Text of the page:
I’ve had a knack from way back of breaking the rules once I learned the game.
As many of you know, I’m not so much a fan of “authority,” or “structure,” or “rules.” I am a people pleaser, and I do try to be a good person, but I don’t like to be micromanaged.
Plus, I grew up in a pretty strict school where I learned early on that the smartest policy was “Don’t ask.” Don’t you hate those people, who ruin it for everyone by asking? “Can we do this?” “Is it okay if we do that?” And of course, the most obnoxious cretins of all: “Don’t we have any homework?”
NO. You just don’t ask. You follow the explicit rules, but interpret the rest for yourself. Otherwise you end up getting told “no” to everything, to the point where you rebel in a stupid way, like wearing a turtleneck and a “stylish” blue oxford shirt on picture day, and then you get in trouble. While looking stupid. Totally not worth it.
So I really don’t know what in the world my junior-year English teacher was thinking when he gave me creative license in the important project on Huckleberry Finn. I really don’t.
See, I was famous in my school for not only being a crackhead, but for being a crackhead who wrote raps for any given reason. I’d written an epic rap about Shannon’s love life in eighth grade, and from then on in, “Get creative” equaled “I wrote a rap.” Specifically, about tubeworms for Oceanography.
And Mr. Johnson, my English teacher, knew this. He knew me. I loved him dearly, because he was awesome, but he had to know that if he said to be creative that he deserved whatever he got.
I was not alone in the project. Mr. Johnson had divided the class up and given each group in the class questions about Huckleberry Finn that basically met each student on his or her English class ability. Which might sound bitchy when I say that I was in the top group, but a) it’s relevant to the story, b) I only WISH I could have participated in some bottom-feeding math or science group rather than pretend I had any skill in those subjects whatsoever, and c) Really, few things compare to the financial and societal desperation of English majors, who are basically all Career Students, ’cause it’s our big life skill, school.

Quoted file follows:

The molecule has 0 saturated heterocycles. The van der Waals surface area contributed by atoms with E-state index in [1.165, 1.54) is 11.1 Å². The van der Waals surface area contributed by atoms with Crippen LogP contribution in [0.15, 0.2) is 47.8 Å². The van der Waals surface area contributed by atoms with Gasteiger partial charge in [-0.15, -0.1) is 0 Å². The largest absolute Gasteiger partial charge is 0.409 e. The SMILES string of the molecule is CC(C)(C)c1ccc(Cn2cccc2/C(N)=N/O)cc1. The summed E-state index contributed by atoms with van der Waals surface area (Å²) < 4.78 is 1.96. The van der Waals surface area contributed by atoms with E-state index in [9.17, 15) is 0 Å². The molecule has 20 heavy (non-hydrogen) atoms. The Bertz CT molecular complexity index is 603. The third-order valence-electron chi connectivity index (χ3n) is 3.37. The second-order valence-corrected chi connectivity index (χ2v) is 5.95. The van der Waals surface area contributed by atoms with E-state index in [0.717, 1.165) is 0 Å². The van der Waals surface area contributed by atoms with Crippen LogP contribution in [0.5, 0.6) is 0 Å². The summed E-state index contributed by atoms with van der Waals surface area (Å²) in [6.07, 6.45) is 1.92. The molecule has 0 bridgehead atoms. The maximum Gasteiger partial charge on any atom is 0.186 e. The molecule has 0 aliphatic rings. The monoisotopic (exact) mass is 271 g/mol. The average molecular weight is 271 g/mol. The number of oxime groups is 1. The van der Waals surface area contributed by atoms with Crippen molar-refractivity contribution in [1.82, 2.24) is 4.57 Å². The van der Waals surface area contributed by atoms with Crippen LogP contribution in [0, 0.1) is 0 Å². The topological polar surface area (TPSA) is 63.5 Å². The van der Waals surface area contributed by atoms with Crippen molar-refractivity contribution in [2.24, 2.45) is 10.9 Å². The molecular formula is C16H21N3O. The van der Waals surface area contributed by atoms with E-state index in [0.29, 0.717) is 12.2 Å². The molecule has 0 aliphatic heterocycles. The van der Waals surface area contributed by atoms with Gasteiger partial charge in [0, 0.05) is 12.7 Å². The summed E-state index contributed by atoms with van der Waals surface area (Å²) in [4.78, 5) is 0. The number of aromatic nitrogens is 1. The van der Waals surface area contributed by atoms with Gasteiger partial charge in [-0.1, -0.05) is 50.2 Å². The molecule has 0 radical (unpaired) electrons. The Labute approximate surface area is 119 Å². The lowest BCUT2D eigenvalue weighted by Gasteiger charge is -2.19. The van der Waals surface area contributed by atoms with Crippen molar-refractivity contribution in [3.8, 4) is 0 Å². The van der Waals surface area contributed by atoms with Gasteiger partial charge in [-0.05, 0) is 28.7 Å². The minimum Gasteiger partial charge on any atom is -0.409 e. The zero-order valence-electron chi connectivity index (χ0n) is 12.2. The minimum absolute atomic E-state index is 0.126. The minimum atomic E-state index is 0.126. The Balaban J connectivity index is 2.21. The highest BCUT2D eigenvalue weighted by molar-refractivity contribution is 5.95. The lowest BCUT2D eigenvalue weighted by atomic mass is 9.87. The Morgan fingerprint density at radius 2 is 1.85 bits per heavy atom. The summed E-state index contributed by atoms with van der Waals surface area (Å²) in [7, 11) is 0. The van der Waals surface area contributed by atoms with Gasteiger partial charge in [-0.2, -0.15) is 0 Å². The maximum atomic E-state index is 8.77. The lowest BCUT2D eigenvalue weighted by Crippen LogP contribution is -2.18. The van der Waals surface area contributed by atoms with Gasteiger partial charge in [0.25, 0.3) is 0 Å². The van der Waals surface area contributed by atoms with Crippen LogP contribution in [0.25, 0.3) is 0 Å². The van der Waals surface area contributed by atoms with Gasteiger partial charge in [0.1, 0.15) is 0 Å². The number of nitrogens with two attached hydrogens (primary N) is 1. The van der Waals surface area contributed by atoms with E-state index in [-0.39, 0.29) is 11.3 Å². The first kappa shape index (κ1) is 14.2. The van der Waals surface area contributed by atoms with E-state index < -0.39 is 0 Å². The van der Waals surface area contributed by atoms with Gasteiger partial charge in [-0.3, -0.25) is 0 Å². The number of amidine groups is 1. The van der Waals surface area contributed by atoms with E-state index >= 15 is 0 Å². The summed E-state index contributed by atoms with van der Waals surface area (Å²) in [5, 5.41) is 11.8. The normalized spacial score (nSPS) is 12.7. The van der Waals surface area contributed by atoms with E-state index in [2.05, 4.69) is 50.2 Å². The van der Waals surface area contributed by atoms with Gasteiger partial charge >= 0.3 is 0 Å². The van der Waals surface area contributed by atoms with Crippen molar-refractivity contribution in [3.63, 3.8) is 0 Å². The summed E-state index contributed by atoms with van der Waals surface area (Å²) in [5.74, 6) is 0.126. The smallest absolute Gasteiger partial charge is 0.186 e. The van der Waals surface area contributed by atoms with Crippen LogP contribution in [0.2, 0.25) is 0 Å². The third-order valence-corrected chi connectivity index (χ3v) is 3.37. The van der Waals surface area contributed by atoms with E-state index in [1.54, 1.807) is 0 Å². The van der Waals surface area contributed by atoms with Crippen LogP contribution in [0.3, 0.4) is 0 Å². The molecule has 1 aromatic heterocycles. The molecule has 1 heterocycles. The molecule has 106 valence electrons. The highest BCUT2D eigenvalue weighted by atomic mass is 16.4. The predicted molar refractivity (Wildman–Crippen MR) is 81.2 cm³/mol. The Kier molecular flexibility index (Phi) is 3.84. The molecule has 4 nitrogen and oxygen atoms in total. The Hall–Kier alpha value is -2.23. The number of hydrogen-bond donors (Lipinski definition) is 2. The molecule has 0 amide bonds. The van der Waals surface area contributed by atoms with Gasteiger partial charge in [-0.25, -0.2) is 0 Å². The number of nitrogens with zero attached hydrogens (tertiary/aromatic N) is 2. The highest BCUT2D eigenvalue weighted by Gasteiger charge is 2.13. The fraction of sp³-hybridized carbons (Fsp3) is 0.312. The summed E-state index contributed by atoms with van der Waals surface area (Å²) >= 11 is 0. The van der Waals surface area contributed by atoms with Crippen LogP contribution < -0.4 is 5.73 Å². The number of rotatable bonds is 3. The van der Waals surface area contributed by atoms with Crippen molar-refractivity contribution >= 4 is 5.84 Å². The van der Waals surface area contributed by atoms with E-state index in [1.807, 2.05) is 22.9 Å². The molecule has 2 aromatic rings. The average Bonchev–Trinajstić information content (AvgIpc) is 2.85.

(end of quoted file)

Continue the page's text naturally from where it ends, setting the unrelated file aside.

So but yes, I was in the top group, along with Dare, a serious, very capable girl who ended up valedictorian, and Bethany, who before she awesomely scandalized herself by dancing at the (GASP) prom and not being allowed to graduate with the class, was quite the teacher’s pet — good at school, nice and respectful. They were both very funny, but usually more serious than I was when it came to these things, and maybe Mr. Johnson was thinking that those two would balance me out.
He should never have underestimated my powers of crackheadedness.
The questions he gave our group were very deep and philosophical, because we were very smart and serious students, you see. I don’t remember exactly what the questions themselves were, but I do remember that rather than address the deep, serious questions in a thoughtful, thought-provoking, well-researched paper? We got sarcastic. We made a newsletter, because when I wasn’t writing raps in school, I was creating newsletters. And man, was this newsletter obnoxious. Basically, we used every aspect of a “newspaper,” and did it in old-tymey style.
The newsletter was actually good, and did answer the questions. But it was definitely obnoxious, like I’m sure Mr. Johnson wasn’t expecting to see his questions answered in Aunt Polly’s Peach Pie recipe, or the gossip column discussing whether Tom and Becky were still together. But that is what happened.
What also happened is that we were not satisfied with simply creating a sarcastic newsletter. We had to dress up in full hoedown gear and throw the newsletter out to everyone, while shouting “Extra! Extra!” and just in general enjoying the excuse to be really loud, something I’ve never grown tired of.
So it was enjoyable, dressing up and yelling with two of the quietest girls in school during English class.
But it was not over.
“Press play when I give you the nod,” I commanded my bewildered teacher.
Dare, Bethany, and I left the classroom. And I gave the nod. And bippity boppity bluegrass music starts playing.
And then we did an interpretive dance.
Not to be gross, but I seriously don’t know how I kept from peeing in my pants that day, I seriously don’t. We kept dancing — pretending to be a river, pretending to be a raft. It was amazing. Because it had nothing at all to do with anything, it was more just like…dude, creative license! Why NOT do an interpretive dance?
So dance we did. And we ended up getting an A. To quote Mr. Johnson, “It wasn’t what I was expecting, but what can I say? You got the job done.”
© November 27, 2007